• E.5.5 Carbon Nanotubes and Fullerenes
    • E.5.6 Plastic Solar Cell
  • E.6 Nanotech for Solar Power is Here
  • E.7 Working of Traditional Solar Cells & Role of Nanotechnology
  • E.8 Some Examples of Use of Inexpensive Solar Cells
    • E.8.1 Usage in Environment
    • E.8.2 Usage in Military
    • E.8.3 Usage in Rural Areas
    • E.8.4 Usage in Electronics Industry
  • E.9 Solar Cell Generations
  • E.10 Working of Nanotech Solar Cells
  • E.11 Cost and Efficiency

F. Applications of Nanotechnology in Energy

  • F.1 Use in Solar Cells
  • F.2 Thin-Layer Solar Cells
  • F.3 Titanium Dioxide Nanoparticles in Dye Solar Cells
  • F.4 Fullerene Derivates as Electron Acceptors in Polymer Solar Cells
  • F.5 Nanolayers in Stack Cells
  • F.6 Quantum Dots for Solar Cells
  • F.7 Nanostructured Antireflection Layers
  • F.8 New Materials for Photovoltaics
  • F.9 Marketing Potential of Nanotechnologies in Energy

G. Global Scenario and R&D of Nano in Solar Cells

H. Research Trend in Nano Solar Cells

  • H.1 Overview
  • H.2 Major Players

I. Technological Advancements that will Grow Nano PV Cells

J. Present Market Economics of Nano & Future Prospects

  • J.1 Overview
  • J.2 Future Prospects
  • J.3 Future of Nano PV Cells as Solar as Price for Solar Falls
  • J.4 Major Issues to Overcome

K. Leading Industry Contributors

  • K.1 Competitive Landscape
  • K.2 Applied Materials
  • K.3 BASF Corporation
  • K.4 DuPont
  • K.5 Merck KGaA
  • K.6 Nano-C Inc.
  • K.7 NanoFlex Power Corporation
  • K.8 NanoGram Corporation (part of the Teijin Group)
  • K.9 PV Nano Cell
  • K.10 Samsung Group
  • K.11 SunFlake

L. Appendix

  • L.1 Rising Greenhouse Gas Emissions & Its Impact - The Need for Solar Photovoltaics
  • L.2 Conditions Impacting the Performance of Solar PV Cells
    • L.2.1 Sunlight Conditions
    • L.2.2 Weather Conditions
    • L.2.3 Environmental Impact of Solar PV Cells
  • L.3 Challenges & Barriers Facing PV Technology Development
    • L.3.1 Very High Costs
    • L.3.2 High Transaction Costs
    • L.3.3 No Dominant Player in the Market
    • L.3.4 No Public Awareness
    • L.3.5 Lack of Incentives
    • L.3.6 No Public Interest
    • L.3.7 Lack of Proper Infrastructure
    • L.3.8 Institutional Barriers
    • L.3.9 Lack of R&D Initiatives
  • L.4 Figures & Tables

M. Glossary of Terms

List of Figures

  • Figure 1: Breakdown of Incoming Solar Energy
  • Figure 2: A Solar Cell Made from a Monocrystalline Silicon Wafer
  • Figure 3: Examples for Potential Applications of Nanotechnology along the Value-Added Chain in the Energy Sector
  • Figure 4: Market Shares of Different Solar Cell Types Worldwide in 2015
  • Figure 5: Basic Structure and Efficiency of Current Solar Cell Types
  • Figure 6: Diagram of a Photovoltaic Solar Cell
  • Figure 7: Diagram of a Nano Solar Cell
  • Figure 8: Electron-Microscopic Photo and Schematic Structure of a Cadmium Telluride Thin-Layer Solar Cell
  • Figure 9: Principle Structure and Functional Principle of an Organic Solar Cell
  • Figure 10: Processability of Nanomaterials (High Productivity Possible through Printing Processes)
  • Figure 11: Global Market Evaluation for Nanotechnology Applications in the Energy Sector (in USD Million), 2008-2015
  • Figure 12: Basic Research Underway with the Technology Developments Required to Achieve the Desired Applications
  • Figure 13: Activity & Diversity of Top 10 Countries in Nanotechnology Thin-film Solar Cells Publications
  • Figure 14: Number of Patents in this Domain, 2005-2015
  • Figure 15: Countries Leading the Research in the Field of Nano Photovoltaics, 2005-2015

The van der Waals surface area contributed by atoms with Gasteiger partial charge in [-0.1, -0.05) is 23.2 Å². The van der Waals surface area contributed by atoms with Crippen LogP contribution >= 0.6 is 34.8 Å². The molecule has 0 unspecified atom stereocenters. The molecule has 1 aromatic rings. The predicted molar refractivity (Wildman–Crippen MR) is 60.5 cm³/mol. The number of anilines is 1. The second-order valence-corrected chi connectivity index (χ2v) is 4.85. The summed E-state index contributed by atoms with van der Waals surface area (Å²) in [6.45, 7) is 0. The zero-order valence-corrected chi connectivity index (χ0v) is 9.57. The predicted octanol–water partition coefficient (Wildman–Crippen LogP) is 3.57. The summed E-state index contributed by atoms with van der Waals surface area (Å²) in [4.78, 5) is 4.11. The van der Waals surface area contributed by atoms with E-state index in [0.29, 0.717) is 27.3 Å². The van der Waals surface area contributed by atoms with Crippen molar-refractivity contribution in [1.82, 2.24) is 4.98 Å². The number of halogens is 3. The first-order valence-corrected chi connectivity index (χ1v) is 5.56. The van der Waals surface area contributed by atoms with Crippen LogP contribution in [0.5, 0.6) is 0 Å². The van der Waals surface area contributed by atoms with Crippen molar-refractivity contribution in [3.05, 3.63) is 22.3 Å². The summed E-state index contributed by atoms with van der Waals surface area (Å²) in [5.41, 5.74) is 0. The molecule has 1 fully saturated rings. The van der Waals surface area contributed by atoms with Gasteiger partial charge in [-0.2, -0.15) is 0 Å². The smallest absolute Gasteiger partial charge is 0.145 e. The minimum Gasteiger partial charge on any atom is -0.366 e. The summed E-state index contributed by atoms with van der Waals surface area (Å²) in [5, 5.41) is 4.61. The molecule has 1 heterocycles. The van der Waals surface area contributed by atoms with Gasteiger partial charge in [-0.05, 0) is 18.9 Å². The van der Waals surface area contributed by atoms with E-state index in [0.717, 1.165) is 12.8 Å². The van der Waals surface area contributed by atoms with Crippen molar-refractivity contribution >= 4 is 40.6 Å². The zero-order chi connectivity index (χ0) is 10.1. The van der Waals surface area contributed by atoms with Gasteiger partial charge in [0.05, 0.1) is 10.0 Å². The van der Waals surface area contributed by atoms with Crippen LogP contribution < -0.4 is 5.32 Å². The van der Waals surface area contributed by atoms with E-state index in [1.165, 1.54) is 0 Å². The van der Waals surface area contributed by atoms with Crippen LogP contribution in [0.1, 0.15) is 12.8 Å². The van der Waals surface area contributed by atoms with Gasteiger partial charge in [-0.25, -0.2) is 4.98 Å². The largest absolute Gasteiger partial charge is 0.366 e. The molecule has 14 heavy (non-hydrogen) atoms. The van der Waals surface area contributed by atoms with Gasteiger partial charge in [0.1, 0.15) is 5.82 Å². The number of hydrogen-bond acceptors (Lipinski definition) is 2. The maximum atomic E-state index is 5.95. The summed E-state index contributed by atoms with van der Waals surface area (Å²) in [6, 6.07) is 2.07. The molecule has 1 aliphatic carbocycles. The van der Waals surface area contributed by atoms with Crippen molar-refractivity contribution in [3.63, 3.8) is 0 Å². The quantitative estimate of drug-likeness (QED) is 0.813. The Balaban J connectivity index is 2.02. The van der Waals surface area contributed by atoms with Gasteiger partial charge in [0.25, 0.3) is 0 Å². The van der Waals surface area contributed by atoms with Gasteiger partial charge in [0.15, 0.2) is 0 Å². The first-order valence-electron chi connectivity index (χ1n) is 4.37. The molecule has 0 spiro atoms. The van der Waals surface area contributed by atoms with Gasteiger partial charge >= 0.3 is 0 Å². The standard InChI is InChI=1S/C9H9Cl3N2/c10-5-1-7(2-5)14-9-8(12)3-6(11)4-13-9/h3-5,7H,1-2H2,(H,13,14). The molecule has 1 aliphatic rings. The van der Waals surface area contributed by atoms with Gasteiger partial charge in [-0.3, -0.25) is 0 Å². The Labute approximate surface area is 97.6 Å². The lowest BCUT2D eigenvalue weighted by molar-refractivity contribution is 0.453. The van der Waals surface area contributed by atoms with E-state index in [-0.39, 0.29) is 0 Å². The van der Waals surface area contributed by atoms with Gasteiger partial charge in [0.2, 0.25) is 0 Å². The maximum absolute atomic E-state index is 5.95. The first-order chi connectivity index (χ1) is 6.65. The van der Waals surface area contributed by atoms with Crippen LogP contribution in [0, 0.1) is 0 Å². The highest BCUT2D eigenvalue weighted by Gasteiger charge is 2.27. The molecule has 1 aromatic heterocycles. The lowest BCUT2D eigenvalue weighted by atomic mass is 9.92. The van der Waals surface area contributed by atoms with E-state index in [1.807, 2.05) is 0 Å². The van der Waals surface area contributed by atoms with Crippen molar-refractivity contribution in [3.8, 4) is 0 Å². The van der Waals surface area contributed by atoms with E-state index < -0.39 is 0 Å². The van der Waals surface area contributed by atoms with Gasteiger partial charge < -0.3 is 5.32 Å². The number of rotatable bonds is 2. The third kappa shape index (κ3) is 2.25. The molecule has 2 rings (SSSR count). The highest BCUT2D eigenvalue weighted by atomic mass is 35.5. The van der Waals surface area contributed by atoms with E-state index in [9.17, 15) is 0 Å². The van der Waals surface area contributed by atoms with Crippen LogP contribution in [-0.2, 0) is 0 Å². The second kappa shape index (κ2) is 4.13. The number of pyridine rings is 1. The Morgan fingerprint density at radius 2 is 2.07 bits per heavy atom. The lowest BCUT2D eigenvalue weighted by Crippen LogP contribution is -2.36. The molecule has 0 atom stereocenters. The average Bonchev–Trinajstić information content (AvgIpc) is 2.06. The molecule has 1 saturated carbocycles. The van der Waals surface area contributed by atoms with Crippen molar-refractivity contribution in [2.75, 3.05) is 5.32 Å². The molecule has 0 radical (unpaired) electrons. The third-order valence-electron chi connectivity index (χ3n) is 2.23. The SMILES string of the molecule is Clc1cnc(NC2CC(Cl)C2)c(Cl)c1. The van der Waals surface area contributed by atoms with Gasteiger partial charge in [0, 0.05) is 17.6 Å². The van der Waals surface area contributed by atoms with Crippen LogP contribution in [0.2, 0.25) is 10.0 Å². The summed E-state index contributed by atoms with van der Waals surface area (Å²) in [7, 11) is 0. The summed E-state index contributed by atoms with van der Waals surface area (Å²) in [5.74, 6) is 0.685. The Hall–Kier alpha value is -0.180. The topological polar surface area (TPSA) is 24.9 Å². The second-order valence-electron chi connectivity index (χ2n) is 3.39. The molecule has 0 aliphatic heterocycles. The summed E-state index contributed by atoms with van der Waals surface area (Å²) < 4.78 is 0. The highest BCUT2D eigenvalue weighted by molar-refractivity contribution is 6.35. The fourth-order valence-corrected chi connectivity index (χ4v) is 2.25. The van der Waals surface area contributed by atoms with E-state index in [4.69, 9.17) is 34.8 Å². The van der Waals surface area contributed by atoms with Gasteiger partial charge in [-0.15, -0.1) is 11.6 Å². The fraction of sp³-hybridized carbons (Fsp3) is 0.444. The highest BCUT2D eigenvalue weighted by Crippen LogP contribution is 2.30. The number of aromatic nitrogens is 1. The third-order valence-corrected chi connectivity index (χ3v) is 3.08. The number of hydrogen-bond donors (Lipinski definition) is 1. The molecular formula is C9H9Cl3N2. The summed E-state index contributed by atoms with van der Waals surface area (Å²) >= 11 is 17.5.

• Figure 16: Patents Filed by Universities in the Field of Nano Photovoltaics, 2005-2015
  • Figure 17: Where the Market for Nano PV Cells Stands Currently (Patents Filed in Last 5 Years as of 2015)
  • Figure 18: Number of Patents in Nano Photovoltaics Filed by Companies, 2005-2015 Total
  • Figure 19: Worldwide Solar Insolation Levels
  • Figure 20: A Schematic Arrangement of a PV Cell
  • Figure 21: Solar Parabolic Trough System Combined with Fossil Fuel Firing to Generate Electrical Power
  • Figure 22: Arrangement of a Central Receiver Solar Thermal System
  • Figure 23: A Solar Pond Arrangement
  • Figure 24: Integrated Solar/Combined Cycle System (ISCC)
  • Figure 25: Solar RFC Power System
  • Figure 26: Space Application of RFC Power System
  • Figure 27: Power Density Spectrum of the Sunlight at the Surface of Earth (Light Gray) and its Fraction Available for Conversion by a Crystalline Silicon Solar Cell (Dark Gray)
  • Figure 28: Global Energy Consumption Forecast (2003-2030)
  • Figure 29: Global Energy Consumption Forecast by Fuel Type (1980-2030)
  • Figure 30: PV Family Tree - A Diagrammatic Representation
  • Figure 31: Major Policy Drivers for Solar PV in 2015
  • Figure 32: Generation Cost of Solar Electricity in Comparison with Other Power Sources
  • Figure 33: Price Offers for Solar PV and Wind Onshore Power Plants by Countries
  • Figure 34: Global Solar PV Installed Capacity (in GW), 2000-2015
  • Figure 35: Total Solar PV Installed Capacity (in GW), 2000-2015
  • Figure 36: Annual PV Installations by Regions (in Percentage), 2010-2015
  • Figure 37: Leading 10 Solar PV Markets by Total Installed Share at end-2015 (%)
  • Figure 38: Contribution of PV to the Electricity Demand in EU 28 in 2015 (in Percentage)
  • Figure 39: Capacity Additions of Leading 10 Solar PV Markets in Europe (%), 2015 & 2020
  • Figure 40: Annual Solar PV Market Scenarios till 2020 (in GW)
  • Figure 41: Leading 20 Countries in Solar PV Additions during High and Low Scenarios (in GW), 2016-2020

List of Tables

  • Table 1: Some Examples of Clean Technologies
  • Table 2: Early Solar Thermal Power Plants
  • Table 3: Comparison of Solar Thermal Power Technologies
  • Table 4: Cost Reductions in Parabolic Trough Solar Thermal Power Plants
  • Table 5: Cost Breakdown for a 100 kWP-10 MWP Concentrator Photovoltaics Installation